The approach provides flexibility in terms of the use of a particular level of theory for computing individual contributions. In some cases, a few of these components may be excluded without severe loss of accuracy. Below we present two sample formulas of computing the total energy in FPD approach, appropriate for a molecule comprising 2-5 atoms (the first formula demands lower hardware level than the latter):

 Particularly, for the Q5 extrapolation algorithm:


 

N=4 for QZ, 5 for 5Z; here we have got 2 equations with two variables (Ecbs and A).
∆ESO includes atomic corrections taken from experimental data (NIST) and computed corrections for molecules.
  The explanation of this formula is presented in Ref. [6]. We know that the ∆ESO can be computed using the Molpro program (via the state-interacting approach within the first-order perturbation theory) or the Dirac program (spin-orbit coupling is already included at the HF level of theory).
  In the FPD approach, when high accuracy is necessary, the molecular geometry is usually optimized using CCSD(T) method with a sequence of the correlation-consistent basis sets in an effort to evaluate energy differences at or near the CBS limit geometries. Besides that, reasonable results can be usually obtained with lower level geometries (e.g. computed at DFT level).
  The FPD approach currently seems to be the best solution for computing high-accuracy energies and other properties of relatively small molecules (usually inorganic). As an indication of the performance of the FPD procedure for atomization energies, a mean signed deviation of -0.04 kcal/mol, RMS = 0.28 kcal/mol and MAD = 0.17 kcal/mol is found when comparing against 121 molecules (small organic or inorganic molecules containing s and p elements, like CH4, C2N2, C2H2O, C4H6, SO3, HBr, H2SiO, I2, etc) whose experimental uncertainties are ±1 kcal/mol or less [7].
  Now we should make an important statement. There is a persuasive hypothesis that the FPD approach never produces wrong results, if one reaches  convergence in each of the computed contributions to the energy. And when the computation is performed by an experienced quantum chemist, he can always tell whether the convergence is reached in a particular component. For reliability of the FPD method it is required that the additivity approach works, and an experienced quantum chemist can test this approach too.
  The term “wrong result” needs to be interpreted in more details. Any computation can be characterized by a specific accuracy. In chemistry, the concepts of “spectroscopic accuracy” and “chemical accuracy” are used. The spectroscopic accuracy (1 cm-1) is needed for the spectroscopy, the chemical accuracy (1 kcal/mole) is needed for thermochemistry, and for the majority of tasks probably even smaller accuracy is required. Using the FPD method on personal computers, one can reach chemical accuracy for the overwhelming majority of small stable inorganic molecules (diatomic and symmetrical polyatomic), or for small- to medium-sized  organic molecules. It should be noted that for first and second row compounds the said accuracy can be achieved, using only the first and second step of the FPD procedure (elimination of basis set incompleteness and taking into account the core-valence correlation).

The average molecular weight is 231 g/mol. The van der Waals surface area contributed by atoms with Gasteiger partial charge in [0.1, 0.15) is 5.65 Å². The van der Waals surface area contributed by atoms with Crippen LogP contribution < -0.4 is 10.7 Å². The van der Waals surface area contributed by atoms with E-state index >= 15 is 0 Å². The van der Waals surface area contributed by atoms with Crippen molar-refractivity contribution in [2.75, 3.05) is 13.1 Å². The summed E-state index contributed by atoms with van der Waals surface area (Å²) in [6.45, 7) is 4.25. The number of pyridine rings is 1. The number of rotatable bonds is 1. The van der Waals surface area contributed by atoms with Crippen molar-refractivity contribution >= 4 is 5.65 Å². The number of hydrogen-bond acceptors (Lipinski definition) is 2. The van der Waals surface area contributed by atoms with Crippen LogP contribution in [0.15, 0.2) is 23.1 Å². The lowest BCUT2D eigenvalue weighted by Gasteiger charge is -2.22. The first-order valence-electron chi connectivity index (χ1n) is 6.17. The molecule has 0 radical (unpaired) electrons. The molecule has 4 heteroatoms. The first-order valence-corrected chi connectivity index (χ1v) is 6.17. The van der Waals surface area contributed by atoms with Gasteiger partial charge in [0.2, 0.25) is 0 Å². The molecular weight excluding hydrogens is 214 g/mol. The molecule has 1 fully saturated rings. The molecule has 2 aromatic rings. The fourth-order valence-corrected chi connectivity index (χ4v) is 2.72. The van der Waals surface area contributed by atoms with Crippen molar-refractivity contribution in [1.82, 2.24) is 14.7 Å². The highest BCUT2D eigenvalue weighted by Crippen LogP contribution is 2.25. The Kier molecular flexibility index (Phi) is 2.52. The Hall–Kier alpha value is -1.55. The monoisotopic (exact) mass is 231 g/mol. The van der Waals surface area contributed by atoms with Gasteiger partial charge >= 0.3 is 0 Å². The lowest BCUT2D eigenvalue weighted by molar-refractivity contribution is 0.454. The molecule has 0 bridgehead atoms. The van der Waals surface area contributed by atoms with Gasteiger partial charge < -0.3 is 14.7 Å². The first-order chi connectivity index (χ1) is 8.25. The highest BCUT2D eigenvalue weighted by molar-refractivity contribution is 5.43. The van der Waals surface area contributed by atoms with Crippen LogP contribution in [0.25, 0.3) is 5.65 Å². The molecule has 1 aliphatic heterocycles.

It has been shown [12], that for molecules containing d and f elements the experimental error exceeds 1 kcal/mol, and because of that, for these compounds it was proposed [13] to consider the chemical accuracy being 3 kcal/mol for d elements and 5 kcal/mol for f elements.
    The most important point here is as follows: an experienced quantum chemist, if he can’t reach the required accuracy in the computation, is usually aware of that, because the convergence of any FPD component (contribution to the energy) can be estimated via its computation on a higher level of theory. The necessity to analyze individual components is both the disadvantage of the FPD approach (because it makes this method relatively laborious, demanding a high qualification of the chemist and the use of appropriate software), and its advantage (because the quantum chemist can decide which contributions should be calculated at a high level of theory, and which of them may be neglected). Because of that, the FPD method is definitely not a “black box”. And besides that, the error of the computation can be often estimated by comparing the results of the computations for similar molecules with the experimental data (mainly high-accuracy, particularly spectroscopic). For example, to estimate the computational errors for the NdI3 molecule, one can calculate the Nd3+ ion and compare the relative energies of its electronic states with the experiment.
  At the moment, only a few groups are performing the FPD computations: groups of Peterson K.A., DeYonker N., Hill J. G., Solomonik V.G.
  It should be mentioned that the abbreviation "FPD" should not be considered as some prescribed procedure; this term does not imply using any particular approaches when any energy contribution is computed. A researcher who applies this method must decide himself, what level of theory should be used in the computation of a particular energy contribution (depending on the task level and available hardware and software). So, a significant advantage of the FPD method is that it can immediately benefit from any newest developments of methods, basis sets, and hardware.